Admit it: You have judged someone for coming down with COVID-19 this year. I know you’ve done it, and I’ve done it, too. That’s why there’s a growing stigma around people who contract COVID-19. It’s human nature to make comparisons, and this year has been hard. COVID-19 turned our world upside down, and it’s only natural to look at people who have gotten the virus and wonder if they’ve been careful. The minute someone comes down with the virus, we start our unofficial layperson’s risk-analysis, combing through everything we know about them for clues about where they picked up this nasty illness.
We feel for doctors, nurses, teachers and other essential workers when they contract the virus in the process of doing their jobs. We have empathy for people who seem to be “doing everything right,” and they get the virus anyway.
But when we hear that our acquaintance on social media who never misses a chance to cram herself into a crowded bar just tested positive, we roll our eyes. We saw it coming. She was totally not following recommendations. While we’re sitting home, sacrificing things like haircuts and holidays with the people we love, she’s out doing shots and dancing. She deserves the virus, and we deserve our health.
It’s okay to be frustrated with people who aren’t doing their part to end this thing, but as soon as they actually get COVID-19, it’s our job to dig deep into our own wells of empathy and understanding, and do our absolute best not to shame them.
If someone has thrown caution to the wind, getting COVID-19 is the consequence of their actions. That’s bad enough. We need to be careful not to attach additional social consequences like stigma around COVID-19 and shame for contracting it to the physical consequence of the illness. Not just for the sake of the individual—but for everyone’s greater good.
I know. It can be annoying. They didn’t do their job being careful. Why should we have more respect for them than they did for the rest of us?
I’ll tell you why.
This growing stigma around COVID-19 infection is making the pandemic worse.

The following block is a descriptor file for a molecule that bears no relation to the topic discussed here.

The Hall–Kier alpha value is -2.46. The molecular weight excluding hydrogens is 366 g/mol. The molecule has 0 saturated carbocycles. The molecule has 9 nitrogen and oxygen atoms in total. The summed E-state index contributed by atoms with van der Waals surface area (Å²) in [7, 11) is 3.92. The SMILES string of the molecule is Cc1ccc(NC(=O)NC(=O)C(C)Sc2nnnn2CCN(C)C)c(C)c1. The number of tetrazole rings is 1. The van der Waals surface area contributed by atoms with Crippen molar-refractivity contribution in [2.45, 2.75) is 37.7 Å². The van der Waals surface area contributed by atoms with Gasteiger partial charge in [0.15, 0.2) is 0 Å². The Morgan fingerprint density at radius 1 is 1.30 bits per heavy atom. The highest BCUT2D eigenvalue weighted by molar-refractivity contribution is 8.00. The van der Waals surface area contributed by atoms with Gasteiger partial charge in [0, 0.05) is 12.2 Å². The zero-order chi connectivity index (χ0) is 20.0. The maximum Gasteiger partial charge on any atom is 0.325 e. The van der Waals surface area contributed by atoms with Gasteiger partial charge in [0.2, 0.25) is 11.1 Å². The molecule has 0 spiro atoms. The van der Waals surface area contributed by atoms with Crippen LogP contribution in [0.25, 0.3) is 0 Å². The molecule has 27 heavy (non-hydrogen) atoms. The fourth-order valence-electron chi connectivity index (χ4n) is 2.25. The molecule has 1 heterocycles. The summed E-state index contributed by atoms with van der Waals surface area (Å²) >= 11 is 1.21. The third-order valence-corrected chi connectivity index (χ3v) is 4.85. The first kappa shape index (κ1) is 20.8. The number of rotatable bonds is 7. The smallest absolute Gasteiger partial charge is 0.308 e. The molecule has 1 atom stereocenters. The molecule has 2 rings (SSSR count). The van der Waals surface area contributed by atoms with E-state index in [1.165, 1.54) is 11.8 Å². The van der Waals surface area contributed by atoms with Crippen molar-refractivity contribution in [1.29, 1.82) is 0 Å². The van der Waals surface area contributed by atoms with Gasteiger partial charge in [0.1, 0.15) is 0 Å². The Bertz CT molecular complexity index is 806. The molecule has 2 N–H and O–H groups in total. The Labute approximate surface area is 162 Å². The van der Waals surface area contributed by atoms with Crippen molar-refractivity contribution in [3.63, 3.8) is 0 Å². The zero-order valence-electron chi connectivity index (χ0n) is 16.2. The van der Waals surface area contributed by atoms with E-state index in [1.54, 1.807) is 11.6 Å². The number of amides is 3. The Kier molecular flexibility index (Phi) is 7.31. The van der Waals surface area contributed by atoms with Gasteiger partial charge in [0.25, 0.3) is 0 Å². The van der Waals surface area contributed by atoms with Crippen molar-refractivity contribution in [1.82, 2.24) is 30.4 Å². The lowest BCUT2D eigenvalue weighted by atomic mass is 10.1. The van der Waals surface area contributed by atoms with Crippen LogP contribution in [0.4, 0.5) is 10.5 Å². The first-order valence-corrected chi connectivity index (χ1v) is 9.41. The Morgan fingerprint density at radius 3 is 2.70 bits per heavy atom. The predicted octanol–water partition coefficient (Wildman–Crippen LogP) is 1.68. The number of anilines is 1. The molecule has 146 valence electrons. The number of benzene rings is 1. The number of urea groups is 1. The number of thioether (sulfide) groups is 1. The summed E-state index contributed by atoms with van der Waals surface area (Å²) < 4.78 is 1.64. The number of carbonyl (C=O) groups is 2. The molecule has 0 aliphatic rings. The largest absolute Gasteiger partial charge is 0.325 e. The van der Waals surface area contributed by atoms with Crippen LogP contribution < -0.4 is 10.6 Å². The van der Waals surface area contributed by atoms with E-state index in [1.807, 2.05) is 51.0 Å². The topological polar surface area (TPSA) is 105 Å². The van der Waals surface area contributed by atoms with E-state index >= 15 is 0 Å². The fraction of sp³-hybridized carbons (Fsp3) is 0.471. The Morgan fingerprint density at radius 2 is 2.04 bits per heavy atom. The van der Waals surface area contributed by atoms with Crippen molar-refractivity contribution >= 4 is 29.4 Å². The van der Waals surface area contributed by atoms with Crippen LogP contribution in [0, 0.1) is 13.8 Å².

According to infectious disease epidemiologist Julia Marcus in an interview with HuffPost, “What ends up happening is, rather than engaging with public health, people want to hide from it. Instead of deterring risky behavior, we end up deterring disclosure.”
We need people to feel comfortable being honest about their illness. They should be calling direct contacts, staying home until they are no longer contagious or ill, and containing their illness, not spreading it.
Regardless of how they contracted the virus, once they’ve got it, it’s time for empathy. The only thing stigma and shame will do is cause people to hide or lie about their symptoms, avoid getting tested, and screw up the entire contact tracing process.
The stigma around COVID-19 really only serves to make those of us who are following all the safety recommendations feel superior. That overconfidence is misplaced, out of line, and rude. I’m talking to myself here, too. No matter how careful you are, unless every member of your family is able to truly stay in your home and never interact with any other person at all, you are at some risk of contracting COVID-19. It’s our job to limit those risks wherever we can, but not every case is born of irresponsibility.
It might feel good to treat people like they voluntarily chose to harbor the plague. You’re frustrated or angry, and you just want to separate your choices from theirs as much as possible. But it doesn’t actually help anyone. It’s comfortable to pretend that our safety measures are foolproof, and we are at zero risk of COVID-19 infection, but for a great deal of us, that’s just not the case, and we need to keep that in mind.
My husband’s colleague exposed him to COVID-19 at work recently. My husband works on a National Guard unit, tabulating pandemic-related expenditures, including the cost of manning testing sites. He has to go to work in person because he has to do the work in a secure environment. Luckily, when his co-worker came to work and tested positive the same day, the strict safety protocol in his office kept us safe. We didn’t get sick.
Even though my husband just went to work, I felt a little bit of guilt for coming in contact with the virus at all. That might sound absurd, but that’s what pandemic stigma does. Imagine how I would have felt if I was exposed in a social setting. I might not have told anyone.
Stigma creates guilt and shame. Shame is not an effective motivator. Ask any fat person, addict or alcoholic. Shame doesn’t make people lose weight, stop drinking, or quit drugs. Ask a person with HIV or mental illness if living under the weight of social stigma has been a cure for them.
We’ve been attaching shame to certain illnesses and behaviors forever, but they haven’t disappeared. Shame is not going to end the COVID-19 pandemic, either.
No matter how exasperating it might feel to give everyone the same level of empathy regardless of how they came in contact with COVID, according to all the public health experts, that’s exactly what we need to do.
In an essay for the Boston Globe, Dr. Abraar Karan, an internal medicine doctor who is currently working as an independent consultant to the Independent Panel for Pandemic Preparedness and Response, summed it up: “If the public’s response to people becoming infected with COVID-19 is judgment, scorn, or reprehension, we will fail to control this epidemic. Ultimately, the virus doesn’t care how we feel about one another; but stopping it will absolutely depend on it.”
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